The global coronavirus pandemic is unlike anything we’ve experienced in recent times and is likely to leave a world fundamentally different to the one that we knew before. As we enter uncertain times, it is important that businesses unite to minimize the human and economic effects that this deadly disease will have. The long lasting effect can be minimized the faster we act to contain this pandemic, which will lead to a quicker return of consumer confidence.
By being proactive we can all contribute to the collective safety and welfare of our employees, ensuring that we do our utmost to contain the spread of this virus and protect our communities. You can read the advice from the World Health Organization, but hopefully you are already putting their advice into practice – hand washing, social distancing and avoiding touching your face.
Last week the Economic and Social Research Institute (ESRI) published a report on how behavioral science can be used to fight the coronavirus. Some of their recommendations for dealing with self-isolation are staying in contact with others and keeping up a routine. As businesses, we are well placed to provide support to employees, keeping everyone productive and maintaining collaboration, even though work dynamics might have completely shifted for your business. Looking at how our own business has been affected we thought we might share some of the practices we’ve put in place and resources we’re relying on to support employees, the business, and keep things going during this difficult time. There’s no point in sugar coating how difficult things have become in the last week, particularly for small businesses, especially those that are public facing, but hopefully we can provide you with some useful and practical ideas to keep soldiering on.
Communicate, Communicate, Communicate
Working in a sector that facilitates and promotes communication we know how important this is. In this current climate, good communication has taken on an all too serious note, and is more important than ever. In your business you need to keep all your stakeholders up to date – your team, your customers, your network, your suppliers. By being informative, calm and confident you can help avoid panic.
We are all being subjected to a lot of misinformation, and over the past week it has sometimes, if not often, been difficult not to feel anxious or confused. As business owners, managers and team leaders we have a responsibility to minimize the damage this does, mitigating fears though good, informative and reassuring communication. To implement this, and because we suddenly have so many remote workers at Smarter Surfaces, we have a remote daily morning huddle so everyone gets direction on the rest of the day and how we are handling these unique times. It sounds simple. It is simple. And it’s also effective.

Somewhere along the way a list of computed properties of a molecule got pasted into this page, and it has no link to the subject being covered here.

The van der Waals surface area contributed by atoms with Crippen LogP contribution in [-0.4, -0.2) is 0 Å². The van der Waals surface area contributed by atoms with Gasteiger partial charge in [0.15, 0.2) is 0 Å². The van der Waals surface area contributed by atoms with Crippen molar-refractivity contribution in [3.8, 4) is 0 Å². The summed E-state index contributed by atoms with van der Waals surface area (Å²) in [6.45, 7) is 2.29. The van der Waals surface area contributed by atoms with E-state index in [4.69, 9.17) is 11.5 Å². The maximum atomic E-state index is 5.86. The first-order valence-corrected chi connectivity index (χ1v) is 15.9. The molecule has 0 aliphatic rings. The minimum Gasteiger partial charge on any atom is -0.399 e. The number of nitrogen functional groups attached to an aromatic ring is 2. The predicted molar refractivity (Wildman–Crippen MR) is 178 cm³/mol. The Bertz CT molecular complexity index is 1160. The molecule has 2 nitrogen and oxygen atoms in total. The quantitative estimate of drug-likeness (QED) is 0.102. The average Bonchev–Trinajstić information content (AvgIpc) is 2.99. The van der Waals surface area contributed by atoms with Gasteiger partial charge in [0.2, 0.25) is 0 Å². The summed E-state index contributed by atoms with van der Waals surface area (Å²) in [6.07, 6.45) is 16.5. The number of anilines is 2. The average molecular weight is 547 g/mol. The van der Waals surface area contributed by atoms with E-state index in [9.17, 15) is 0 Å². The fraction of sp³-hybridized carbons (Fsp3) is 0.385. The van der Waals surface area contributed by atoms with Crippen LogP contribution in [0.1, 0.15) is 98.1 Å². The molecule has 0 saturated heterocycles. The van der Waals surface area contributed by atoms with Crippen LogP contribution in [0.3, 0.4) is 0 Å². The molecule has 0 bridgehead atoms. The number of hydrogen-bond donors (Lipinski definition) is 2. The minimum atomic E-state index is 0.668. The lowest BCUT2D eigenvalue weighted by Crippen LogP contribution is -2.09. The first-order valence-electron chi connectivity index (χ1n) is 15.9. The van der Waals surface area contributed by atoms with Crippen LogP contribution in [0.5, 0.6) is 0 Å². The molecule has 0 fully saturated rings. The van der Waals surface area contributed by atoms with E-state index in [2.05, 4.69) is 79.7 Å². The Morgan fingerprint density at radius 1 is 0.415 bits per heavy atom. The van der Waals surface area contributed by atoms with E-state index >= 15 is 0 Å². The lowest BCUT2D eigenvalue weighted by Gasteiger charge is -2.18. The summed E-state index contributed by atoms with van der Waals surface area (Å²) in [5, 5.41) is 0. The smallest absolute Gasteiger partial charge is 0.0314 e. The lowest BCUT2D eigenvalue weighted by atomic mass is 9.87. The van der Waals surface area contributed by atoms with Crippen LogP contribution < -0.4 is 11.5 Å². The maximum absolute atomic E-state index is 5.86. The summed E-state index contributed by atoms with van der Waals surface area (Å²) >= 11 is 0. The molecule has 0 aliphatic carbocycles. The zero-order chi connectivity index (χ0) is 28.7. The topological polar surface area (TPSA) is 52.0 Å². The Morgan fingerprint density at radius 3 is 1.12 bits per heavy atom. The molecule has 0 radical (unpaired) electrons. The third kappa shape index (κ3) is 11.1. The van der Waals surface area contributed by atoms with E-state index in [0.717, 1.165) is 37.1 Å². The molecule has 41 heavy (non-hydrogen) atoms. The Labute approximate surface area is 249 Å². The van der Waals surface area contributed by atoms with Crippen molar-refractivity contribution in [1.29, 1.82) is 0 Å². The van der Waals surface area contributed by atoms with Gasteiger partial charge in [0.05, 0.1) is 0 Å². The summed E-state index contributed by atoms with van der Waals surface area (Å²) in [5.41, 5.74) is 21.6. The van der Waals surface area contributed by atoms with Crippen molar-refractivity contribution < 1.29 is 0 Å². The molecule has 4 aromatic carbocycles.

Many businesses that can, have been thrown into allowing employees to work from home, and, it seems, most of these businesses are coping well with this changed dynamic. If you haven’t allowed your employees, but can, there’s really no reason not to; your business will continue to function and your employees will respect you for putting their safety first.
As mentioned, a considerable amount of offices are now working remotely and helping each of your employees build a daily routine will benefit them greatly. Make sure they are getting out for some social distant fresh air! When thrown into this unanticipated remote working scenario, there can be a tendency for employees to prove they’re working. This may lead to sacrificing breaks and working right through the day, which isn’t good for productivity, so you need to ensure they know it’s okay to take breaks.
Review Internal Processes
Some of the issues we face with remote working can be down to not having the right processes in place. This might be a good time to look at other areas of the business where your approach might be outdated or misguided. With employees having more capacity, you can use this time to identify not only problems but also solutions and put new processes in place so you’re more efficient when you return.
Similar to reviewing your processes, you may have internal systems or physical apparatus needing maintenance which you postponed due to potential disruption. With the external disruption we are now facing, it might be a practical time to carry out any maintenance that you were intending.
Think About Diversifying
As business owners, this crisis has pushed us into survival mode, thinking of any way we can to keep our staff, suppliers, and businesses going. Looking at how we can diversify the business can throw up opportunities that can at least sustain the business during this time of turmoil.